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By: Katherine DeGreef  – ’13

A moment of quiet. An icebreaker everyone pretends they don’t like but oddly gets really into. Conversation with new people. Really good food that you didn’t have to cook yourself. Being forced to stop, listen, and breathe, if only for a weekend. That moment you realize you are not alone. Welcome to the Cardoner retreat.

Cardoner is one of the many retreats University Ministry offers to students throughout the year. In the hectic life that is college, there is never a “good” weekend to go on a retreat. I found that out long ago, when homework builds and gets dumped on Sunday, when hundreds of people are doing hundreds of awesome things on Friday and Saturday. And yet something keeps nudging me to spend my weekends on retreat, leading me to believe there is something deeper in me that is longing to be uncovered. For this is what I think a retreat is at its best – an environment that allows us to uncover that which we often forget exists: perhaps a desire for a relationship with God, maybe a vocation or fear of the future, sometimes just the deep need to be seen – truly seen – by others.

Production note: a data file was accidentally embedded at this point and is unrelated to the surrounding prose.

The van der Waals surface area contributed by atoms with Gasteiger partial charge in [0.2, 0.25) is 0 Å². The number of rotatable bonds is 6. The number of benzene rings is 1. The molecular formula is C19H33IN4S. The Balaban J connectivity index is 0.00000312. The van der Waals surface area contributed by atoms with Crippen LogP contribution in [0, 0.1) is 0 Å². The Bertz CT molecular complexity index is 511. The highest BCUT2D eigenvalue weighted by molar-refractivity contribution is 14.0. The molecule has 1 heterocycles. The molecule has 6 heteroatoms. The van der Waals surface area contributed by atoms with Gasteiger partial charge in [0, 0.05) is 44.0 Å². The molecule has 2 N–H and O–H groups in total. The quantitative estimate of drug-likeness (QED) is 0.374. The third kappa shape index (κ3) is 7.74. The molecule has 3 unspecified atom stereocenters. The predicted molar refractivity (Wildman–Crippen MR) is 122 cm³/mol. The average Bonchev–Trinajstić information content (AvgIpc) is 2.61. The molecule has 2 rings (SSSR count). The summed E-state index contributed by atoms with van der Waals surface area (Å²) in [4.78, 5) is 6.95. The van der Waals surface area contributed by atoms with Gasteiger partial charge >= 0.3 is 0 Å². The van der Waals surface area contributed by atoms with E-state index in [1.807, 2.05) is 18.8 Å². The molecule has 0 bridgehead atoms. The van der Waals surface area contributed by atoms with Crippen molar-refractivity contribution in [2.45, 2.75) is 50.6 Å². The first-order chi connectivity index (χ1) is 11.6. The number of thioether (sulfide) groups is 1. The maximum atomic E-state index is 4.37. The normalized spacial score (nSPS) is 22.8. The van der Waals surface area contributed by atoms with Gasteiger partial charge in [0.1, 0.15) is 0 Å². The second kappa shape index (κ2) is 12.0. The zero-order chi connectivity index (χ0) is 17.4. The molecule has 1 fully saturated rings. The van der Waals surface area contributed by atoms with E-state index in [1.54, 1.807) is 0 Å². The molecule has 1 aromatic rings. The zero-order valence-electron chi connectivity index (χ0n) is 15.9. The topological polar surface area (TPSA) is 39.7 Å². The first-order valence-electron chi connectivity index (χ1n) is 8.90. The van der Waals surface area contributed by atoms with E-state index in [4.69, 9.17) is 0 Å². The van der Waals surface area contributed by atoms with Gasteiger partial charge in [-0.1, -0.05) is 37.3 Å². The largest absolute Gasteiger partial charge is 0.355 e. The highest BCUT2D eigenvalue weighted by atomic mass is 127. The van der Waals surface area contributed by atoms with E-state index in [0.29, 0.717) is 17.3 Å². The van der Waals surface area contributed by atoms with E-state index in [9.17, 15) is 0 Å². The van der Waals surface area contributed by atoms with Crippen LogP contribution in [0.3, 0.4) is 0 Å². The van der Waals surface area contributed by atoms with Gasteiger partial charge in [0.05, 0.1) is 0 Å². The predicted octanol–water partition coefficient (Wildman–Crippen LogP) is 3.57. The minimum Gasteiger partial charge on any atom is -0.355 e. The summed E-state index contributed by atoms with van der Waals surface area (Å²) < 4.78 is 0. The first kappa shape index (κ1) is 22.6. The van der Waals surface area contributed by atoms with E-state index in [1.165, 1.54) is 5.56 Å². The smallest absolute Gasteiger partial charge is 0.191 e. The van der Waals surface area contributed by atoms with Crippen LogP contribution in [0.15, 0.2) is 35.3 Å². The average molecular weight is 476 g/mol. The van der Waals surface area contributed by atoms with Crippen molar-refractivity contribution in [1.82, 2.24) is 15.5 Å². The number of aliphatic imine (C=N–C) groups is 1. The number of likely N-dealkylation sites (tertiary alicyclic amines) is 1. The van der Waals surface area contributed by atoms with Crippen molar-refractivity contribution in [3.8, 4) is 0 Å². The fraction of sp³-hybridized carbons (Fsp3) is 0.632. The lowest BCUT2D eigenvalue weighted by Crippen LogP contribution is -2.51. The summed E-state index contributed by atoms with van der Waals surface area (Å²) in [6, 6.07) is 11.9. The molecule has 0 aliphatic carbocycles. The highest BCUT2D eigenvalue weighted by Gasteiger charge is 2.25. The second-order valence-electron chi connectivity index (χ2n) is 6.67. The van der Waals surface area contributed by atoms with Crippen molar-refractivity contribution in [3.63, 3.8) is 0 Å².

When I led Cardoner, a retreat focused on Ignatian Spirituality, my small group joked that there has to be a “reluctant starter” in every group – that one person who reluctantly shares first, who steps out on a limb, not sure if they are going to be left completely alone out there, one who willingly enters into that vulnerability. Everyone else breathes a collective sigh of relief, partly because they didn’t have to go first, but mostly because perhaps they begin to see that they are not alone. That someone else isn’t perfect, someone else is terrified of their future, someone else is struggling with their image of God, someone else wants to cry whenever they are asked: “So what are your plans next year?” Only by entering into that vulnerability can we ever begin to realize how not alone we truly are.

So that’s what keeps drawing me back. In the midst of an uncertain, hectic, demanding, often overwhelming life, I am reassured, quite resolutely, that I am not alone.



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